Analysis Not Role Model
Vietnam has been an admiration for the Bangladeshi Left for as long as I can remember. Theirs was a far more glorious liberation struggle than ours. Whereas our war ended within a year, and after a decisive intervention by India, they fought for years and defeated the mighty Uncle Sam by themselves. And they have remained much truer to their revolutionary spirits than us. Whereas we debate endlessly about who or what precisely inspired us in 1971, they have no doubts about their socialist ideology and the place of Ho Chi Minh and Gen Giap.
More recently, the right has also become enamoured with Vietnam they don't have any of this instability that comes with our democracy, and stability such as theirs is good for business. They look at the growth rate, or the inflow of foreign direct investment, and wonder what might have been in Bangladesh.
Meanwhile, visiting Hanoi, many a civil society type – the think tankers, development practitioners, activists and academics – find the air much cleaner than Dhaka, traffic so much better, and grinding poverty much less grotesque.
Vietnam has been a role model across our chattering classes for a long while. That's why, when a Morgan Stanley funds manager recently assessed Bangladesh as a more attractive destination than Vietnam for western investors, it caused a stir among our cognoscenti. 1
The average Vietnamese is now twice as rich as the average Bangladeshi.
Wasn't Vietnam doing better than us? What's going on here?
Let's start with the simplest measure of living standards per capita income. According to the IMF, in purchasing power parity terms, per capita income in both countries was around $300 in 1980. Bangladesh's per capita income has gone up over five-fold by 2010. In the same period, Vietnam's has increased over ten-fold. The average Vietnamese is now twice as rich as the average Bangladeshi.
That's the end of the story?
No, not quite.
It may come as a surprise to many, but Vietnam is a more unequal country than Bangladesh. Yes, you read that right.
A standard measure of inequality is 'Gini co-efficient'. A co-efficient closer to zero means a more equal distribution, while closer to 1 signifies inequality. According to the World Bank, Vietnam's co-efficient was 0.38 in 2006, compared with Bangladesh's 0.31 in 2005.
Let's dig a bit deeper. The average Bangladeshi lived to about 47 in 1980, 10 years less than the average Vietnamese. Life expectancy in Bangladesh is now 66, compared with 74 in Vietnam. We have been more than keeping pace despite having half their per capita income.
To be sure, on a number of metrics such as infant mortality rate or female literacy, Vietnam is still far ahead of us. But we had a weaker starting point. And we have kept pace (if not done better) on most social indicators.
To summarise then: Vietnam has grown much faster than us over the past generation, but we have used the additional income more equitably, and kept pace in terms of human development.
Still, doesn't trickle down theory say rising tide will eventually lift all boats?
Isn't the neoliberal pursuit of growth all that really should matter?
No. Growth isn't all that matters, even if we confine the analysis to narrow macroeconomic terms. Prices matter too. Fast paced growth accompanied by high inflation or asset price bubbles is unsustainable. And Charts 2 and 3 demonstrate that as much as we complain about high inflation or fret about our stock market, Vietnam has had problems as bad if not worse.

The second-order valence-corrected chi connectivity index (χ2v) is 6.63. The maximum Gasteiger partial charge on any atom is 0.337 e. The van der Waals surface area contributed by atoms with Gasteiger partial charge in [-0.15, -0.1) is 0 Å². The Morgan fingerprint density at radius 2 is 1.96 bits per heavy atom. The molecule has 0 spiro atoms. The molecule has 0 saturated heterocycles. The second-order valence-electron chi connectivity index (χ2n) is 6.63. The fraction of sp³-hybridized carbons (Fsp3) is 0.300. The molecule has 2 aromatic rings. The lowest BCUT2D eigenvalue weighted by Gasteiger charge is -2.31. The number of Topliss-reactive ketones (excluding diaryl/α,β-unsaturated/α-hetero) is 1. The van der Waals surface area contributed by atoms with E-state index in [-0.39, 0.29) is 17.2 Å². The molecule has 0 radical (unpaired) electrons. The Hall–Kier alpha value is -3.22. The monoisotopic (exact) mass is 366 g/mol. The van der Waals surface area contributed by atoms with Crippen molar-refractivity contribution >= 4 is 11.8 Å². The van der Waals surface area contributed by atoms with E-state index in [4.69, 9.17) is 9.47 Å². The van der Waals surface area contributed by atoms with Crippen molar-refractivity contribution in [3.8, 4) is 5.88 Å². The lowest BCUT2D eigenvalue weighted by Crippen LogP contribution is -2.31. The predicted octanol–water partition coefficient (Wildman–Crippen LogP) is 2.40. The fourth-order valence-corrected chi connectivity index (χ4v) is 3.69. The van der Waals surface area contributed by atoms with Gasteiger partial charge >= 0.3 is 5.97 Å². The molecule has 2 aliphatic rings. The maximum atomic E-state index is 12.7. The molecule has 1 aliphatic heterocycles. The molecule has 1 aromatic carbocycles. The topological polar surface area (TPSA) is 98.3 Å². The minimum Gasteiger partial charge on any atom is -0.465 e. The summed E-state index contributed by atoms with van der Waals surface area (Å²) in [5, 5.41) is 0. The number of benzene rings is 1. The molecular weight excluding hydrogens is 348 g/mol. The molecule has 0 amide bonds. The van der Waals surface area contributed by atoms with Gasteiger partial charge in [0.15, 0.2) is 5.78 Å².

So neither a hardheaded businessman nor a Washington consensus-spouting econocrat should try to emulate Vietnam any more than an old fashioned socialist should.
And not just the old fashioned socialists and the hard headed capitalists. Progressive human rights activists and civil society types should also discard Vietnam as a role model. Anyone who worries about the plight of our garment workers should remember that Vietnam is a one party state with stiff penalty for dissent of any kind. As Brad De Long, an economic history professor at the University of California Berkley, provocatively asks: the Communist Party of Vietnamwhat is it but a gang labor boss for unfree labor deployed to produce shoes for Nike?
Is Vietnam a good model for Bangladesh?
Is Vietnam a good model for Bangladesh?
No, it clearly isn't.
But more importantly, it's about time we stop such superficial search of role models. Each country is legacy to unique history and circumstances, and anointing another country as a role model is not conducive to the public discourse.
Challenges faced by Bangladesh are multifaceted. But none of them are insurmountable, and many have been overcome in other countries. Of course we should learn from their experiences. For example, Indonesia is building democratic institutions after years of kleptocracy and violent political Islam. And our closest neighbour has been demonstrating that it is possible to uplift the life of millions without sacrificing fundamental rights at least in principle, India has also shown us the limits of parliamentary democracy, and how those limits can be overcome.
Bangladesh has a lot to absorb from experiences elsewhere. But this will be done through research and analysis, not glib references to factlets that make another country a role model.
1 The assessment can be found here: http://frontiermarkets.thomsonreuters.com/Pages/MorganStanleyFundHeadLikesBangladesh,ShunsVietnam.aspx
Jyoti Rahman is an applied macroeconomist and writes for Drishtipat Writers' Collective (www.drishtipat.org/dpwriters). He can be contacted at firstname.lastname@example.org.
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